That is a great picture, IMO. Thanks much.

#17 CarlosB

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Posted 12 October 2019 - 06:44 PM

Not a difficult one to untangle the historical context, if you look at the WDS dates of first measures, plus note the assigned names.

 

The components of STF 3012 and STF 3013 as listed in WDS give first date measures, which for the main components are listed as STF followed by letters, and date 1831. The 'D' component is a later addition to the list, by Doberck in 1909, now measured from A and B.

 

The opportunity for muddle comes from the CD measure of STF 3013, labelled as STF, but apparently the same D star that Doberck later listed. So, only issue is whether Struve measured star D, or whether this is a labeling error in the WDS, and should read DOB rather than STF for CD.

 

Without digging out a copy of Struve's Mensurae Micrometricae I can't be certain, but I suspect it's a labeling error, and should be DOB 18CD. That would be consistent with the other DOB 18 entries. 

F. G. W. Struve in his catalog MENSURAE MICROMETRICAE published in 1837 describes his measurements of the two doubles. It names the components of the first pair (3012) as A and B, and those of the second pair (3013) as A 'and B', which are currently C and D. Therefore, I believe that there is no error in WDS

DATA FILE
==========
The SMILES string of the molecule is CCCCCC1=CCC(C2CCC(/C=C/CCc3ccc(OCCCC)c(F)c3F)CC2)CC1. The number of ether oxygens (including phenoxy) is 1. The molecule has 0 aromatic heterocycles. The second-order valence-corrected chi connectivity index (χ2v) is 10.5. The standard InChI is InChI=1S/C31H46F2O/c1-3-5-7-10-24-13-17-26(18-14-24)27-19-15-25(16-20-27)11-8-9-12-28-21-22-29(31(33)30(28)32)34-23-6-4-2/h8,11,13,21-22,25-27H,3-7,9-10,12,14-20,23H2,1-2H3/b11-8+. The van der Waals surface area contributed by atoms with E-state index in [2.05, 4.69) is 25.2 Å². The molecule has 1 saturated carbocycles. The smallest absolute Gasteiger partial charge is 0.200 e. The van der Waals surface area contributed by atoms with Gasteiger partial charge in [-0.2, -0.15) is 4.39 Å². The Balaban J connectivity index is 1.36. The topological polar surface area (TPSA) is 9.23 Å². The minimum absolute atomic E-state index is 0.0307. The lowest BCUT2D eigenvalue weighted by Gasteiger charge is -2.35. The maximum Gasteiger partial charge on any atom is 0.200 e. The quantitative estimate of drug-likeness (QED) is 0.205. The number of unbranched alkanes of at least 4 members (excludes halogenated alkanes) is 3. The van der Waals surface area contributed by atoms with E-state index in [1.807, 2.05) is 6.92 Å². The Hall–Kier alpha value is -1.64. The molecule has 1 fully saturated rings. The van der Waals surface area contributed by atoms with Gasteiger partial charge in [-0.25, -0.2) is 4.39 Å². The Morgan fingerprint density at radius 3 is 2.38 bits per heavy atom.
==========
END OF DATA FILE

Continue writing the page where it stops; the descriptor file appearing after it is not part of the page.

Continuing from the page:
Captura2.jpg



#18 CarlosB

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Posted 12 October 2019 - 06:52 PM

Yesterday I made this shot of it. There was good seeing, without clouds and with the moonlight. I used my 8 '' Skywatcher with a ZWO ASI 120 MM camera. The north is down and the east on the right:

 

STF 3012_4.jpg

 

My measurements made with Reduc are:
AB 2.7 '' 191 °; AC 51.4 '' 67 °; AD 48.9 '' 65 °; BC 52.9 '' 65 °; BD 50.4 '' 63 °; CD 3.2 '' 278 °


Edited by CarlosB, 13 October 2019 - 03:01 AM.

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#19 fred1871

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Posted 12 October 2019 - 08:38 PM

It appears that I partly misread the WDS entries, probably a result of Doberck being listed as if there were a separate extra star. WDS treats the two pairs as a single system, therefore the puzzle is how we get the DOB 18 entry interpolated into the Struve-discovered components. When the various components are already known, it isn't usual to assign a new discoverer name because someone measures a new combination of the known components, in this case AD and BD as per WDS.

 

Obviously Doberck will have published these particular component combination measures. Why this is sufficient for a change in naming, when naming usually signifies discovery, is the puzzle. I'll inquire further.



#20 ssmith

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Posted 14 October 2019 - 09:40 AM

Fred -

The convention seems to follow that of Epsilon Lyra where each pair has it own designation and then a separate designation for the combined system.

The only curious thing seems to be why weren’t measures to the C component provided? And did Doberck have some data such as proper motions that would lead him to believe the systems were linked other than their proximity.
Struve obviously didn’t leap to that conclusion.

Edited by ssmith, 14 October 2019 - 09:46 AM.